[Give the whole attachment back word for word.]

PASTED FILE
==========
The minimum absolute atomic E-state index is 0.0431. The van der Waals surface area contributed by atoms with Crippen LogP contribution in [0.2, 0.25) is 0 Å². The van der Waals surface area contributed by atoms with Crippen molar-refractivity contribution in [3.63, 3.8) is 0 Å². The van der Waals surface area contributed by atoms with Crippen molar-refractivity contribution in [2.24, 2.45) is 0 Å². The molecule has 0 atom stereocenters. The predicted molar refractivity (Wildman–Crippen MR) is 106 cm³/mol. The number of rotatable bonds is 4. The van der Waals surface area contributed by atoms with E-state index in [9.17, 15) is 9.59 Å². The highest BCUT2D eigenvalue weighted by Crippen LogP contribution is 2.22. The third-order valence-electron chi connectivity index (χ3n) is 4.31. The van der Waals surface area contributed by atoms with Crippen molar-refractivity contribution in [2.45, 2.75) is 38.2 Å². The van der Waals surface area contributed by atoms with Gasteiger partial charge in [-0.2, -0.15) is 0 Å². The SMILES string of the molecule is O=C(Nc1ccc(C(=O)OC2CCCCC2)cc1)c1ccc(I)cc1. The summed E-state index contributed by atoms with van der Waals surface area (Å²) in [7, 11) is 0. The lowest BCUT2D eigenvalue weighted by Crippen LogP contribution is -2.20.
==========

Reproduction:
The minimum absolute atomic E-state index is 0.0431. The van der Waals surface area contributed by atoms with Crippen LogP contribution in [0.2, 0.25) is 0 Å². The van der Waals surface area contributed by atoms with Crippen molar-refractivity contribution in [3.63, 3.8) is 0 Å². The van der Waals surface area contributed by atoms with Crippen molar-refractivity contribution in [2.24, 2.45) is 0 Å². The molecule has 0 atom stereocenters. The predicted molar refractivity (Wildman–Crippen MR) is 106 cm³/mol. The number of rotatable bonds is 4. The van der Waals surface area contributed by atoms with E-state index in [9.17, 15) is 9.59 Å². The highest BCUT2D eigenvalue weighted by Crippen LogP contribution is 2.22. The third-order valence-electron chi connectivity index (χ3n) is 4.31. The van der Waals surface area contributed by atoms with Crippen molar-refractivity contribution in [2.45, 2.75) is 38.2 Å². The van der Waals surface area contributed by atoms with Gasteiger partial charge in [-0.2, -0.15) is 0 Å². The SMILES string of the molecule is O=C(Nc1ccc(C(=O)OC2CCCCC2)cc1)c1ccc(I)cc1. The summed E-state index contributed by atoms with van der Waals surface area (Å²) in [7, 11) is 0. The lowest BCUT2D eigenvalue weighted by Crippen LogP contribution is -2.20.